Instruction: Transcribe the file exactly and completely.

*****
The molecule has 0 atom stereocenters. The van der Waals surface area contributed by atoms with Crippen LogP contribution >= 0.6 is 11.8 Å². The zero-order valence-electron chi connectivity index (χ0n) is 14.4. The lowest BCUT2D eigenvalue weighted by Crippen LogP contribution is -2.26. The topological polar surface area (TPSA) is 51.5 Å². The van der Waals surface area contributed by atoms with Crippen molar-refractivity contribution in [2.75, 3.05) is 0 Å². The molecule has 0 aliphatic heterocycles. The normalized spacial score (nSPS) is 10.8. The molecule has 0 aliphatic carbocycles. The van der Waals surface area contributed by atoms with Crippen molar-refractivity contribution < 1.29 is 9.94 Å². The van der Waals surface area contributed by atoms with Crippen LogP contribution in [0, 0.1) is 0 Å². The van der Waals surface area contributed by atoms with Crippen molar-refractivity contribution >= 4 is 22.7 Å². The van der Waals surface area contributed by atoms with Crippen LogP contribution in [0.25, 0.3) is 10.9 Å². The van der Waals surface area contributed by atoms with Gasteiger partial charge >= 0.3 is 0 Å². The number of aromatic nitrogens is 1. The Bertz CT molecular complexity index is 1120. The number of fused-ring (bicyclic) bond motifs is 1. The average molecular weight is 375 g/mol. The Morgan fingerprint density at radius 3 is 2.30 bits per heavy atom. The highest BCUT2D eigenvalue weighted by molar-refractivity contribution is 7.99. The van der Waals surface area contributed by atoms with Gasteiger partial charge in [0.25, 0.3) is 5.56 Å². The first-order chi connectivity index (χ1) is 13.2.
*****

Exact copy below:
The molecule has 0 atom stereocenters. The van der Waals surface area contributed by atoms with Crippen LogP contribution >= 0.6 is 11.8 Å². The zero-order valence-electron chi connectivity index (χ0n) is 14.4. The lowest BCUT2D eigenvalue weighted by Crippen LogP contribution is -2.26. The topological polar surface area (TPSA) is 51.5 Å². The van der Waals surface area contributed by atoms with Crippen molar-refractivity contribution in [2.75, 3.05) is 0 Å². The molecule has 0 aliphatic heterocycles. The normalized spacial score (nSPS) is 10.8. The molecule has 0 aliphatic carbocycles. The van der Waals surface area contributed by atoms with Crippen molar-refractivity contribution < 1.29 is 9.94 Å². The van der Waals surface area contributed by atoms with Crippen LogP contribution in [0, 0.1) is 0 Å². The van der Waals surface area contributed by atoms with Crippen molar-refractivity contribution >= 4 is 22.7 Å². The van der Waals surface area contributed by atoms with Crippen LogP contribution in [0.25, 0.3) is 10.9 Å². The van der Waals surface area contributed by atoms with Gasteiger partial charge >= 0.3 is 0 Å². The number of aromatic nitrogens is 1. The Bertz CT molecular complexity index is 1120. The number of fused-ring (bicyclic) bond motifs is 1. The average molecular weight is 375 g/mol. The Morgan fingerprint density at radius 3 is 2.30 bits per heavy atom. The highest BCUT2D eigenvalue weighted by molar-refractivity contribution is 7.99. The van der Waals surface area contributed by atoms with Gasteiger partial charge in [0.25, 0.3) is 5.56 Å². The first-order chi connectivity index (χ1) is 13.2.